That’s when you understand that all this time, you thought your hand soap purchasing decision was superior to your parents’, but you now realize it’s not. 

You must do better. You wouldn’t take a boat out into the ocean and drop a plastic soap dispenser into the water, yet you’ll toss plastic into a recycling bin, knowing full well it’s as likely to ride the high seas as it is to be recycled. And even if the plastic soap dispenser finds a new life as, say, a milk jug, eventually, the plastic’s usefulness runs out

You wouldn’t take a boat out into the ocean and drop a plastic soap dispenser into the water.

Nicholas E. Barron

The plastic that was once your soap dispenser that became a milk jug that then became something else runs out of life. That’s when the plastic ends up in a landfill or floating in the ocean. And that’s what led me to recently making a switch in our home.

First, we bought reusable glass soap dispensers. Secondly, we changed to a hand soap that comes in non-plastic containers that are recyclable but will disintegrate if they end up in the ocean. And the soap’s made of all-natural ingredients.

The husband and I feel good about this change. It’s not a lot, but it’s something.

Of course, it’s possible down the road we’ll have another epiphany and decide we’ve been wrong about our hand soap buying all this time. 

Because that may be the next stage of adulthood for us all, we first prove we’re not our parents. Then we find out we don’t want to be ourselves, either.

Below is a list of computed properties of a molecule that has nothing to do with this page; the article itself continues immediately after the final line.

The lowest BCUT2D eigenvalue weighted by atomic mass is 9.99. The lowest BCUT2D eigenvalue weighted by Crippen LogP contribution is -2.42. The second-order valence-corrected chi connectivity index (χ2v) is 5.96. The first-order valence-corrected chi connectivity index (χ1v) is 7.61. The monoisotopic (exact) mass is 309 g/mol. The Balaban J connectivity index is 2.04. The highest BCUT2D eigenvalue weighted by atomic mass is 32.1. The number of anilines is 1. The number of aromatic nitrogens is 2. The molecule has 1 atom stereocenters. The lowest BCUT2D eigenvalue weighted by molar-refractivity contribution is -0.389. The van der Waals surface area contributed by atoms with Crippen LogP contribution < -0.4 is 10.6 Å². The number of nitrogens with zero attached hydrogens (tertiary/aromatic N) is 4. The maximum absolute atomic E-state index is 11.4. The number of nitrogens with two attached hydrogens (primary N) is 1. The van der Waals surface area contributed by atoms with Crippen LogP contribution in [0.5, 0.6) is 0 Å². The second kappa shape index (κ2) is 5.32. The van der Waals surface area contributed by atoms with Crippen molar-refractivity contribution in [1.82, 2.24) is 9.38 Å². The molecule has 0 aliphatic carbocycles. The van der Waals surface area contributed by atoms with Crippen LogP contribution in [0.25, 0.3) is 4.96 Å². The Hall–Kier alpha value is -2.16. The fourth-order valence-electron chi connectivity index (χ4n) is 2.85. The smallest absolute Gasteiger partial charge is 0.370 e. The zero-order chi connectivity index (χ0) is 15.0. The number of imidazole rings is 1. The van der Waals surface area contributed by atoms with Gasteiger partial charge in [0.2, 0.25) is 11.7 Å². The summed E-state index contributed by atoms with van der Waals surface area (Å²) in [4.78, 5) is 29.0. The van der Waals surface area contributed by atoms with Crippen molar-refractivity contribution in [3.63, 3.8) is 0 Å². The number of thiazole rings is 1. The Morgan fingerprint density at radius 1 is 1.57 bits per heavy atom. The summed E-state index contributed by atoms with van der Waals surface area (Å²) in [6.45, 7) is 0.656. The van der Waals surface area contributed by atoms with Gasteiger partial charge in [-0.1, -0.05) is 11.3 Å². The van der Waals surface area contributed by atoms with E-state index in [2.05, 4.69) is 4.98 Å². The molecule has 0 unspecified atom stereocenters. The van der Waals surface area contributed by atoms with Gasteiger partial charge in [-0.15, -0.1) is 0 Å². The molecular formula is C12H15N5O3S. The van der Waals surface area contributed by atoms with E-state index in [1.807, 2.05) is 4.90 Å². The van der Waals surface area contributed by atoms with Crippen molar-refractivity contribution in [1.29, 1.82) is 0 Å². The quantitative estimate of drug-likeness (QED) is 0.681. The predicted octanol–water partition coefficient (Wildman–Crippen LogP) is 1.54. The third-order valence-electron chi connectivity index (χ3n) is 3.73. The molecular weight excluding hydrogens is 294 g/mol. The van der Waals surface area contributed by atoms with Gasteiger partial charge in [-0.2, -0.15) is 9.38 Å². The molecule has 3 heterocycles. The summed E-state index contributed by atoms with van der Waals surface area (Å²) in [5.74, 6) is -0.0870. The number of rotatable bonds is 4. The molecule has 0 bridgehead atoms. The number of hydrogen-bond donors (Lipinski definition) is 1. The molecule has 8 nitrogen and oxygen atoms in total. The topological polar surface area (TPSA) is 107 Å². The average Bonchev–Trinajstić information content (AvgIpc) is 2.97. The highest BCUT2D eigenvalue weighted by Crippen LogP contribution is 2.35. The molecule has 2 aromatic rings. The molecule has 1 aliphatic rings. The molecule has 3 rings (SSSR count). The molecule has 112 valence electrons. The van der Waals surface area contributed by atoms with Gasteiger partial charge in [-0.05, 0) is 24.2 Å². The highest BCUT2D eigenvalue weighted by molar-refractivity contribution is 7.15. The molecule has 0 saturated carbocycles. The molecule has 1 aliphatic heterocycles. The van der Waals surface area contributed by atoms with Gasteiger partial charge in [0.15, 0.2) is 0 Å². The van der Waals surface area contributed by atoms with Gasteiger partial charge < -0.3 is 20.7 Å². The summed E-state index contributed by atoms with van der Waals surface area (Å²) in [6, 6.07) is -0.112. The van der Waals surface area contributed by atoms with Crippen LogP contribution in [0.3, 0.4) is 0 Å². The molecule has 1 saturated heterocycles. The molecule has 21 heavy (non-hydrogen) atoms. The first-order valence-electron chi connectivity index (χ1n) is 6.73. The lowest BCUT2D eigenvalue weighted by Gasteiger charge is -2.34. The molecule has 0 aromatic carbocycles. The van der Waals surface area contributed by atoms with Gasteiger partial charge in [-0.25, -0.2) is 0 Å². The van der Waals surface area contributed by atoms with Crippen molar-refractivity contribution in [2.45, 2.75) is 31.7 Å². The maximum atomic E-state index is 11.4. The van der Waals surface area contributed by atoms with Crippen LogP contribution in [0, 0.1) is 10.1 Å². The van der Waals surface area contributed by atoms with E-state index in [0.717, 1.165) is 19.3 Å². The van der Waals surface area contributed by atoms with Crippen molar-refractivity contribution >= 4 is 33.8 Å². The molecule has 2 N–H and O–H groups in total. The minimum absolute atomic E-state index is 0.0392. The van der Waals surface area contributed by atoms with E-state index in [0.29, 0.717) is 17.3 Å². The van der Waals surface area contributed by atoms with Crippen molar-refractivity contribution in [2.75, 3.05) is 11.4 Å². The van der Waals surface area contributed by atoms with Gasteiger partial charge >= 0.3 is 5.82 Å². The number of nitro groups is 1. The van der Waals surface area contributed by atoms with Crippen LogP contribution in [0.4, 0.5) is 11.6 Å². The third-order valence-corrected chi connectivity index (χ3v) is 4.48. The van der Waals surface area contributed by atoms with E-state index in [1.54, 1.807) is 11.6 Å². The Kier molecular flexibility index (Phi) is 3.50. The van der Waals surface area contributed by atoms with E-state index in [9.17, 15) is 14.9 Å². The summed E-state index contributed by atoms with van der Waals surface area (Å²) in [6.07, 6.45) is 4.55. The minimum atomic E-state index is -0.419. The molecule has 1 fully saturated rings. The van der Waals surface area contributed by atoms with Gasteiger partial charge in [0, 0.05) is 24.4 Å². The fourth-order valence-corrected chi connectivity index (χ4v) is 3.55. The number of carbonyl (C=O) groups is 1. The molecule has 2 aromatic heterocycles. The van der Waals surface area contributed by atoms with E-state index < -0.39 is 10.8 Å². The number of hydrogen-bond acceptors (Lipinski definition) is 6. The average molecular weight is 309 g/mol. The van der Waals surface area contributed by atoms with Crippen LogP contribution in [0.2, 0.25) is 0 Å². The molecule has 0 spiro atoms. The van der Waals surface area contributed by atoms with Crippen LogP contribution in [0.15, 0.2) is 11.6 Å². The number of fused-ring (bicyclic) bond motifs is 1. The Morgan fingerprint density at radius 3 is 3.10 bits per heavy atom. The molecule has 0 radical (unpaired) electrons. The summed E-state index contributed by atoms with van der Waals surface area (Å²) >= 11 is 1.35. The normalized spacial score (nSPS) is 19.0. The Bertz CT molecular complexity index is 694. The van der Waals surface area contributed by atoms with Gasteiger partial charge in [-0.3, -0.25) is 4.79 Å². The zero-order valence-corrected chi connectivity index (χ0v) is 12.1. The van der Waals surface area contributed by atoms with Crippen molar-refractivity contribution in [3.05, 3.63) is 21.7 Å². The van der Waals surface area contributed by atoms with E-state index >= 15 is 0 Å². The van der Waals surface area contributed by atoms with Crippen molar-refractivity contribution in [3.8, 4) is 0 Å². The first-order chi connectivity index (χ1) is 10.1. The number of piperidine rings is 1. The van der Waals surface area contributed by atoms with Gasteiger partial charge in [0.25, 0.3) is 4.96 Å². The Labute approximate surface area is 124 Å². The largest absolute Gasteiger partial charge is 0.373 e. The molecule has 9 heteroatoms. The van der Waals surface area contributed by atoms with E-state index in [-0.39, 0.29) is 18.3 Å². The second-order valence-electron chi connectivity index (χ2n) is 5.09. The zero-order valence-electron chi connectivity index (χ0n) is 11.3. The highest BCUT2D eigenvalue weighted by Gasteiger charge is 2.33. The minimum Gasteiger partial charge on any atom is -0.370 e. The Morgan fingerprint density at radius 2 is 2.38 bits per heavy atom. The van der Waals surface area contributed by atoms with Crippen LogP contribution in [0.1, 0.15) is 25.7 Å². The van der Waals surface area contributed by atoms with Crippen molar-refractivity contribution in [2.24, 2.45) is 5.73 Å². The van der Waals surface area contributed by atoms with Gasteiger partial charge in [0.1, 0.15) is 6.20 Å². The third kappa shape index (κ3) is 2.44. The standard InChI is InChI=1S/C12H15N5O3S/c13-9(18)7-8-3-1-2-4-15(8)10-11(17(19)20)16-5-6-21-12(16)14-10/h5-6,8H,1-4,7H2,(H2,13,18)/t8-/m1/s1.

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Maybe it’s that when I read this Nathan Heller essay about Joan Didion, I was entering my annual winter yearn for sunshine and palm trees. Still, I found the piece an enlightening exposition on a writer whose career could serve as a template for people like me.

Didion is synonymous with California, Southern California in particular. You can’t read a Didion essay or book without feeling the California sun on your skin or the Pacific Ocean’s waves in your ears. And so, as my desires shifted from snowy cabins to beach cabanas, I was an eager audience for Heller’s article, which let me mentally escape our gray East Coast winter.

Yet easing my mild case of seasonal affective disorder isn’t the biggest bonus to Nathan Heller’s essay. What makes the article stand out is his focus on Didion’s career.

Joan Didion
Joan Didion

“For all her success, Didion was seventy before she finished a nonfiction book that was not drawn from newsstand-magazine assignments,” Heller writes.